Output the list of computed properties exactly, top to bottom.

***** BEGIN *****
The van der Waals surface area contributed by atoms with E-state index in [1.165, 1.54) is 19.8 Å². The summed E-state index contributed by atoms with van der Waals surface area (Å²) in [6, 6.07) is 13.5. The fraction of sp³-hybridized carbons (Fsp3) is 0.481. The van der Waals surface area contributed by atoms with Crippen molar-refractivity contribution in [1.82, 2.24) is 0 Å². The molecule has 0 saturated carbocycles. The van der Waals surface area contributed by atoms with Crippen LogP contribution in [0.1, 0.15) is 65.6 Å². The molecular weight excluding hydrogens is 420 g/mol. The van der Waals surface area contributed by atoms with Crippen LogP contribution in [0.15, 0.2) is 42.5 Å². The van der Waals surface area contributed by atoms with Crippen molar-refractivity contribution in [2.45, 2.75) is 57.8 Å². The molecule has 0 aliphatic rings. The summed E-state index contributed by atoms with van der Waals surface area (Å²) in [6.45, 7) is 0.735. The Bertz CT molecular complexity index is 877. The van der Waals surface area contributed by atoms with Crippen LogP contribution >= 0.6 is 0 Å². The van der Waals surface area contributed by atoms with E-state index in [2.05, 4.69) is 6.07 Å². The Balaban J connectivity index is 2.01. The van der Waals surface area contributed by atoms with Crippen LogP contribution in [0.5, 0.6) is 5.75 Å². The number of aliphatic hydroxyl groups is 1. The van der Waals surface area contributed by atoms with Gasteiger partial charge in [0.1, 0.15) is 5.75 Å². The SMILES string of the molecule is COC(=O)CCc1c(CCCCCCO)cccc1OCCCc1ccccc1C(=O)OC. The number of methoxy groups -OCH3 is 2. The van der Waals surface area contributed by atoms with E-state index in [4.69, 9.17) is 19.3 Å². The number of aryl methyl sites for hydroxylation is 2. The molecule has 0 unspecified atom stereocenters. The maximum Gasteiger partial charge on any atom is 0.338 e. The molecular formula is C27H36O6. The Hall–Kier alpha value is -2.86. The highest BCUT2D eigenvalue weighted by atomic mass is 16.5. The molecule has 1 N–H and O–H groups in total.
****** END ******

The van der Waals surface area contributed by atoms with E-state index in [1.165, 1.54) is 19.8 Å². The summed E-state index contributed by atoms with van der Waals surface area (Å²) in [6, 6.07) is 13.5. The fraction of sp³-hybridized carbons (Fsp3) is 0.481. The van der Waals surface area contributed by atoms with Crippen molar-refractivity contribution in [1.82, 2.24) is 0 Å². The molecule has 0 saturated carbocycles. The van der Waals surface area contributed by atoms with Crippen LogP contribution in [0.1, 0.15) is 65.6 Å². The molecular weight excluding hydrogens is 420 g/mol. The van der Waals surface area contributed by atoms with Crippen LogP contribution in [0.15, 0.2) is 42.5 Å². The van der Waals surface area contributed by atoms with Crippen molar-refractivity contribution in [2.45, 2.75) is 57.8 Å². The molecule has 0 aliphatic rings. The summed E-state index contributed by atoms with van der Waals surface area (Å²) in [6.45, 7) is 0.735. The Bertz CT molecular complexity index is 877. The van der Waals surface area contributed by atoms with Crippen LogP contribution >= 0.6 is 0 Å². The van der Waals surface area contributed by atoms with E-state index in [2.05, 4.69) is 6.07 Å². The Balaban J connectivity index is 2.01. The van der Waals surface area contributed by atoms with Crippen LogP contribution in [0.5, 0.6) is 5.75 Å². The number of aliphatic hydroxyl groups is 1. The van der Waals surface area contributed by atoms with Gasteiger partial charge in [0.1, 0.15) is 5.75 Å². The SMILES string of the molecule is COC(=O)CCc1c(CCCCCCO)cccc1OCCCc1ccccc1C(=O)OC. The number of methoxy groups -OCH3 is 2. The van der Waals surface area contributed by atoms with E-state index in [4.69, 9.17) is 19.3 Å². The number of aryl methyl sites for hydroxylation is 2. The molecule has 0 unspecified atom stereocenters. The maximum Gasteiger partial charge on any atom is 0.338 e. The molecular formula is C27H36O6. The Hall–Kier alpha value is -2.86. The highest BCUT2D eigenvalue weighted by atomic mass is 16.5. The molecule has 1 N–H and O–H groups in total.